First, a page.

Portability implies switching platforms, but true interoperability is platform-agnostic.
I think interopability in the context of the web means being able to transparently understand and share data, agnostic of platform. Closed platforms disallow this as they curate the information they present to end-users/devs rather than letting users control their own data.
A good standard is if I can hit ’export all data’ on a platform and I can completely and freely use that elsewhere – no vendor lock-in. I think this is esp hard for social graphs, there is no common/accepted standard for identity let alone connectedness between individuals
Related: tools for thought
# Noun-based Interoperability
Since the introduction of object-oriented programming, most interoperability has been “verb-based”: that is, based on having programs call into each other using APIs. Indeed, new programmers are often taught to hide data behind APIs as much as possible in order to encapsulate state. Unfortunately, verb-based APIs create an unfortunate n-to-n problem: every app needs to know how to call the APIs of every other app. In contrast, data-based interoperability can use the shared data directly: once an app knows how to read a data format, it can read that data regardless of which app produced it.
How do we create sources of truth that are legible outside of the application, possibly in ways that the application developer never anticipated?
(see: data lensing in idea list)
# Beyond Windows
A window runs a self-contained program, isolated from other programs that […] run at the same time in other windows. (Wikipedia)
Windows and applications silo data. The only way to ‘share’ data between them is through the file system. What if applications exposed data by default?
An application then is a specific view on types of data rather than a standalone thing. Data can be dragged through different applications. Each data is annotated with a type. There is also a most common interface for data that allows basic-level interop with any application. We can then create an open marketplace for views on data.
Apps in this operating system then declare ‘default’ apps for certain data types.
Ability to not only source local data but remote data too -> fetching from URLs, feeds, etc.
UNIX-level composability – apps should be atomic building blocks. Creating pipeline apps to transform and massage data (possibly using Clay??).
Auto-grouping of similar data? Set-theory for data?
“ Engelbart-inspired bootstrapping. A system with which you can, as a user, co-evolve both the tool and your methodologies simultaneously to build up better whole systems (those systems which include the human and the tool).”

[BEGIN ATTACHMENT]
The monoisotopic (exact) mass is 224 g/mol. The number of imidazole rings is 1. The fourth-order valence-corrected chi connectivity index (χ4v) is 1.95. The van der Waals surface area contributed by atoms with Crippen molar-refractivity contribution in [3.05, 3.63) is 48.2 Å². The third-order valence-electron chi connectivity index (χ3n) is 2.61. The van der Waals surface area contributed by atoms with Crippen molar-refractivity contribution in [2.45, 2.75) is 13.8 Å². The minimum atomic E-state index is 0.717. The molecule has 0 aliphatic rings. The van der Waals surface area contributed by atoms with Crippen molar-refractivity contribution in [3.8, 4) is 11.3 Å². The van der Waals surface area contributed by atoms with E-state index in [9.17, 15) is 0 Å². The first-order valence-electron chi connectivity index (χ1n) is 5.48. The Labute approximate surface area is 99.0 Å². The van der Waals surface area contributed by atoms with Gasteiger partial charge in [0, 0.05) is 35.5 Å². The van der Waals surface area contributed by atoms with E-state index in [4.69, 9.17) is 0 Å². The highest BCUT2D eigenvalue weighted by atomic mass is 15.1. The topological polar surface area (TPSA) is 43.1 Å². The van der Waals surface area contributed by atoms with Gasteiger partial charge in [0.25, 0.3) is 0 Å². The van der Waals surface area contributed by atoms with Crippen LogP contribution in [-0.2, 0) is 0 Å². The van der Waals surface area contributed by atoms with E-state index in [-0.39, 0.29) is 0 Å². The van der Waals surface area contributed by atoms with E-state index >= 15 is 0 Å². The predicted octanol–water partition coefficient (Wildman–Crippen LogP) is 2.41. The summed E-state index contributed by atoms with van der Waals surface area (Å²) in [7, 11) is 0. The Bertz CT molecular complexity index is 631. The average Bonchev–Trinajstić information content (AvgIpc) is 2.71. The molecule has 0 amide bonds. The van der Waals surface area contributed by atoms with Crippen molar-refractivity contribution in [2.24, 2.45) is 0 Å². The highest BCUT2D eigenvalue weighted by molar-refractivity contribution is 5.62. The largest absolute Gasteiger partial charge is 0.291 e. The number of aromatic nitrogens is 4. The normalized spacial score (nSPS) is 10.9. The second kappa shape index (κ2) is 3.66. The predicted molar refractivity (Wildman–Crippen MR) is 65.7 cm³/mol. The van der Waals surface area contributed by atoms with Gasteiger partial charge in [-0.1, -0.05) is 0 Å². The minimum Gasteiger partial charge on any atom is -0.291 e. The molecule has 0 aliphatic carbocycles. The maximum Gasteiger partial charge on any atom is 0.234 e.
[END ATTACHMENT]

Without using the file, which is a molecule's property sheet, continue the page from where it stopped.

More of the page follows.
# Semantic Data/Markers
Auto-run scripts/data transformations to data.
Markers like ’today’ that point to a new date every day. Auto generate a day-summary for the next day. etc.
# Chronological Data Querying
What data was created a few days ago? etc.
# Adverserial Interoperability
When you create a new product or service that plugs into the existing ones without the permission of the companies that make them. Think of third-party printer ink, alternative app stores, or independent repair shops that use compatible parts from rival manufacturers to fix your car or your phone or your tractor.
# Data Lenses
Source: Ink and Switch on Cambria
An organization must balance their desire to change their API against their customers’ reluctance to change something that works for them. The result is strong pressure to preserve backward compatibility over time, often across many versions.
Developers rely on tribal knowledge to inform them which operations are safe—for example, they intuit that they can respond with additional data, trusting existing clients to ignore it, but not require additional data in requests, because existing clients won’t know to send it. Developers also often resort to shotgun parsing: scattering data checks and fallback values in various places throughout the system’s main logic. This can often lead not just to bugs, but also security vulnerabilities.
However, in practice, most interoperability requires a tradeoff between
- Consistency: both sides see a meaningfully equivalent view of the world
- Conservation: neither side operates on data they can’t observe
- Predictability: the local intent of every operation is preserved
Over time, a project using Cambria will accumulate many lenses, each describing the relationship between two versions. Migrations between distant versions are created by composing lenses into a graph where each node is a schema, and each edge is a lens. To translate data between two schemas, Cambria sends it through the shortest available path in the lens graph. These lenses must be kept in a place where even old versions of the program can retrieve them, such as in a database, at a well-known URL, or else as part of the document itself.
- Imagine a lens that combines a firstName and lastName fields into a single fullName. This lens works reliably in one direction. All names already stored in the system could be combined into a single field, but there are many names which could not be reliably converted back to “first” and “last” names. The result is a so-called lens that can only run reliably in one direction.